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5 Screenwriting Takeaways: HBO Max’s ‘Locked Down’ Is a Fanciful Respite From Pandemic Living

February 1, 2021
4 min read time

The world is approaching a year into a pandemic being fully recognized as a state of living in America, and the repercussions in entertainment are just starting to truly be felt. HBO Max decided to fully embrace it with Locked Down. The film is a mix of existential crisis, love story, and diamond heist. It’s some fun genre bending in a period where the only bending of genre that seems to exist is the fact that time is a flat circle. The film is penned by Locke and Peaky Blinders screenwriter Stephen Knight, who knows a little something about building tension in a limited setting, as does the film's Edge of Tomorrow director Doug Liman. A lockdown is inherently a great setting for tension, and that’s perhaps the movie’s greatest strength. With a spoiler warning, here’s how Knight and Liman made watching a pandemic lockdown more than bearable, and, in fact, quite entertaining. 

1. A Tension-Filled Premise. 
When we first meet Linda (a stripped-down Anne Hathaway) and Paxton (a poetically charming Chiwetel Ejiofor) they are already in crisis. They have decided to separate at some point along the way in lockdown, and we meet the long-term couple still living together, but now on separate floors of a very nice London apartment where they still have to share common areas like the kitchen. It’s initially unclear what brought the pair to this point, but when talking on a Zoom chat with longtime friends, it’s also clear at one point these two really worked, and their separation feels like a loss not only to each other, but to those in their surrounding life. They haven’t given each other a ticking clock to move out, but when Linda gets an enticing job offer in New York City, it’s clear this relationship is living on borrowed time — that is, until, their paths cross not only in the path to the kitchen, but also in a coincidental time of access to Harrods department store simultaneously (with Linda having full access to a one-of-a-kind diamond just purchased by a client at her high-end, soul-sucking corporate job run by a very funny Ben Stiller). Linda and Paxton can’t help but dream of a life-changing escape from their prison of banality and a change to live their dreams free from their final shackles — the humdrum of a crappy work life. It’s a wonderful escapist premise for a time where that’s what we all long for.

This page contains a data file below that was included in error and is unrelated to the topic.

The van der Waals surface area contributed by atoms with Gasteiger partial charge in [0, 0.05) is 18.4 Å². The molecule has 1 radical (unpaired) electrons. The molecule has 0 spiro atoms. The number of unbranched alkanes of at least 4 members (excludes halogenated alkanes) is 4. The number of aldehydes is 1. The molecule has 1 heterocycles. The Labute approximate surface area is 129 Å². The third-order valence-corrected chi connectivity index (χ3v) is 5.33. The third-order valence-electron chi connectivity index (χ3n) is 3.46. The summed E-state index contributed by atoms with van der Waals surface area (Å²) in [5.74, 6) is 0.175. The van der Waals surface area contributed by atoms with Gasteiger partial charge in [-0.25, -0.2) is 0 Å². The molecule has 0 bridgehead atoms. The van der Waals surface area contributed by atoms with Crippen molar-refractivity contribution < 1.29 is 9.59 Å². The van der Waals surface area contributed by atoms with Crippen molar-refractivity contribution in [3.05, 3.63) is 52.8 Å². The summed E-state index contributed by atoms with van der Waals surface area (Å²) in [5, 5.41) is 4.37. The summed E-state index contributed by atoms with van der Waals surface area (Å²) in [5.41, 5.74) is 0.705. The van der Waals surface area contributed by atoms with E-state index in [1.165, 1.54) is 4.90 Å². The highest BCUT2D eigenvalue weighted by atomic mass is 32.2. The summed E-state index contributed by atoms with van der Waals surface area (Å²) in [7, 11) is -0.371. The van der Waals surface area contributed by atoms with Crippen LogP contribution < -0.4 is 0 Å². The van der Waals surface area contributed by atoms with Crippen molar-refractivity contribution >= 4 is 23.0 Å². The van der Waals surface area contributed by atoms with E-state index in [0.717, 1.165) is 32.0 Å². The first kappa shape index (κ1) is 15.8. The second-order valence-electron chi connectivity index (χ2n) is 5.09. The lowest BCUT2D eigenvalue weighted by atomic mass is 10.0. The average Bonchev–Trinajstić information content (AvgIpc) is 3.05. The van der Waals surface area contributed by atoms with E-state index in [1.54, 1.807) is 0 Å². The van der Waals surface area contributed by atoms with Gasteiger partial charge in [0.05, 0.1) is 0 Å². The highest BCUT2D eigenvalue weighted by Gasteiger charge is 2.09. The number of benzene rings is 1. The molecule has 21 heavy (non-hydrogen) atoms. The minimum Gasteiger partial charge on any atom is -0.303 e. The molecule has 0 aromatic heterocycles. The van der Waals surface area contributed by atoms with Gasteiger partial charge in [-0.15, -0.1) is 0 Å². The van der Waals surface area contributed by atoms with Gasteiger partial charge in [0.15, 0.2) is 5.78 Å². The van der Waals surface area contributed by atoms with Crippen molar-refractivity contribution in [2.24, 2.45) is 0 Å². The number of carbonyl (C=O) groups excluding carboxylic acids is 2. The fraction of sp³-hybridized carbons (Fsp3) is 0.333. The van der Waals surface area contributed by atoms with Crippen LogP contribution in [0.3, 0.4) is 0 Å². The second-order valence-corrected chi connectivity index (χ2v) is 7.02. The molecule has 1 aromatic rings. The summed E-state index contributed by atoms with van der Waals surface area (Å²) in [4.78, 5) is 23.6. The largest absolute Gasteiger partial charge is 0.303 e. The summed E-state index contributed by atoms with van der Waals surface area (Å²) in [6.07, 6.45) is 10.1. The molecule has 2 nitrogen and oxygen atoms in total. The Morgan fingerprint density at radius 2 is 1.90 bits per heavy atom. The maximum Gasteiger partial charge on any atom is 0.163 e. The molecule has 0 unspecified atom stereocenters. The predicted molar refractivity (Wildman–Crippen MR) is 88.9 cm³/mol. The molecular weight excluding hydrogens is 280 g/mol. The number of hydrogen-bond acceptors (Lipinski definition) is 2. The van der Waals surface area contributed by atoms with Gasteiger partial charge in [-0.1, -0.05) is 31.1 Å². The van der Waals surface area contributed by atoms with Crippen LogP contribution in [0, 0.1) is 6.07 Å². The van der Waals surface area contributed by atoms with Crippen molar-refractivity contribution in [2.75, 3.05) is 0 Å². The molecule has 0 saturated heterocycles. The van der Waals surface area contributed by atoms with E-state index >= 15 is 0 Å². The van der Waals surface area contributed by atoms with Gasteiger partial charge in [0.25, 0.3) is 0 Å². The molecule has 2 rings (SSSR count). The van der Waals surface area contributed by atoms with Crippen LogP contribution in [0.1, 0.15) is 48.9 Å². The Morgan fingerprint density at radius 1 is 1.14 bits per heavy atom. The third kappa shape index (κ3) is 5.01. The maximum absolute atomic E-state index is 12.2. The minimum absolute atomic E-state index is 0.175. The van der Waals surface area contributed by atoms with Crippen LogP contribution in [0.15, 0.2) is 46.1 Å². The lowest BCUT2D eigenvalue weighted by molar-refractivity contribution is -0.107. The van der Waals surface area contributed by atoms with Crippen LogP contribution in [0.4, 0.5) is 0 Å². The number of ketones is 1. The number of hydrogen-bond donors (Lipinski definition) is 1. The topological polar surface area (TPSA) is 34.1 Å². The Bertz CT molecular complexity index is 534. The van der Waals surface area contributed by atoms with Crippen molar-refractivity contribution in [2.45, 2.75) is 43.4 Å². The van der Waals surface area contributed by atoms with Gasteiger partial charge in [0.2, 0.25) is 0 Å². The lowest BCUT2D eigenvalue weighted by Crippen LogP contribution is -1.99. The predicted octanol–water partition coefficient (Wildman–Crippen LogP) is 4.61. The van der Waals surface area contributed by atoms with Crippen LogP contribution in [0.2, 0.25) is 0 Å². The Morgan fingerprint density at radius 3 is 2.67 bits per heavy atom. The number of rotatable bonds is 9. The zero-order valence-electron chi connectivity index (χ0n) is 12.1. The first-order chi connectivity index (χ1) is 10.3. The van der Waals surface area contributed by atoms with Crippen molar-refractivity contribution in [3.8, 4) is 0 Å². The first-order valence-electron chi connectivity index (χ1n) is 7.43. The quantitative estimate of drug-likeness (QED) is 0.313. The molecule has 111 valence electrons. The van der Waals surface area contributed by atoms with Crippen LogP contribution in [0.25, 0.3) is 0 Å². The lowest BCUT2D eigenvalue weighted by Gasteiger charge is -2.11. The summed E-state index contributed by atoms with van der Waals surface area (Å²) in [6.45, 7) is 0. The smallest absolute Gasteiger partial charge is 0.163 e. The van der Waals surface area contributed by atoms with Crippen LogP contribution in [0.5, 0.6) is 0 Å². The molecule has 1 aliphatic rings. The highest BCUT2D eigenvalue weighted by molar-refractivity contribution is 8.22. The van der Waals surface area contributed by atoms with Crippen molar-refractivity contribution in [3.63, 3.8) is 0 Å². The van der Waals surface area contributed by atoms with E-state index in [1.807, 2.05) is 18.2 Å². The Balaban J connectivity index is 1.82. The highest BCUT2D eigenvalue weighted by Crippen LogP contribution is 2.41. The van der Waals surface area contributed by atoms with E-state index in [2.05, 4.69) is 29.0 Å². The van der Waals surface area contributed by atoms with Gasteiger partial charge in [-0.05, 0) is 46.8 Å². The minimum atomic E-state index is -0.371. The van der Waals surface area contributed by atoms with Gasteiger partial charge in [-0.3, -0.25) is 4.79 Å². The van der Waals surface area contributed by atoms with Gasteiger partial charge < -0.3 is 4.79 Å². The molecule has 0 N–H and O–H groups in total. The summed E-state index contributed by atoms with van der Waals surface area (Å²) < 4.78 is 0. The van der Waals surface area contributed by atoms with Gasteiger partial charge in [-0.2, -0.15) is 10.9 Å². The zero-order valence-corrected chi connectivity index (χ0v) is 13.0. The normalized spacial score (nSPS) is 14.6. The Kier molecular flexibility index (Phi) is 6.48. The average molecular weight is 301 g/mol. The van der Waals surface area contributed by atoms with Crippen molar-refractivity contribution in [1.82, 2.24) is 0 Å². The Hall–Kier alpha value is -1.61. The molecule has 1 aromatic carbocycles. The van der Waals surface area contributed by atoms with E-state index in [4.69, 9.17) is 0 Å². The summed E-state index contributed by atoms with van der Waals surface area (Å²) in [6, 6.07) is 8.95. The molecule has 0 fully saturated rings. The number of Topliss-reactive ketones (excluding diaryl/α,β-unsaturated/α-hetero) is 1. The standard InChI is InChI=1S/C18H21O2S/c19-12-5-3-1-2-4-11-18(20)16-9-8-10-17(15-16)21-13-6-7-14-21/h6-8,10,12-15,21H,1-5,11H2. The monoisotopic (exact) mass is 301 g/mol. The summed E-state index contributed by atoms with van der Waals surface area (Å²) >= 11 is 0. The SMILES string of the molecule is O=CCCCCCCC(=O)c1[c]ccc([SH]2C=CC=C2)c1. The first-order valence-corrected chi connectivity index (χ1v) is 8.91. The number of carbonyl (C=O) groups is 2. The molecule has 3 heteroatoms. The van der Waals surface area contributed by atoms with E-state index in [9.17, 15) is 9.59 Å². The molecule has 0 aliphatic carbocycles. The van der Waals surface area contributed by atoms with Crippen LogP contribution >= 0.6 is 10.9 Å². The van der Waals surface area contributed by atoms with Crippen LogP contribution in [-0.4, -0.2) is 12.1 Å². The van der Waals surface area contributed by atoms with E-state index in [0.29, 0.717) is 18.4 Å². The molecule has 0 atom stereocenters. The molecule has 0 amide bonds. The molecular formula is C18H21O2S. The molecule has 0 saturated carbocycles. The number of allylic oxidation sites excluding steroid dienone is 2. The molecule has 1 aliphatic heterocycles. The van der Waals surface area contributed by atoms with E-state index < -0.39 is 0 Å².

2. Embracing the Existential Crisis. 
There are wonderful opportunities for musings on the existential crisis the world is collectively living through. After Paxton tells a friend, “I’ve been furloughed by the way. Now there is literally zero purpose to my life.” He readily goes on an opioid trip after encountering some kids in his yard who inform him that his garden is growing the wonderful drug naturally. Also a man who espouses, “I’m not stupid. I read poetry.” Paxton takes to the streets nightly to recite some of his favorites to the neighbors, who watch on because what the hell else is there to do? Meanwhile, Linda picks up smoking again after years of not having touched tobacco. Outside, while having a good fix, she interacts with a neighbor who asks, “How are you?” Linda: “Terrible. You?” Neighbor: “Awful.” It might hit too close to home, but it’s simultaneously a nice dose of honesty. When the world stares down tragedy it becomes harder for any of us to wear an everyday mask of “everything’s fine.”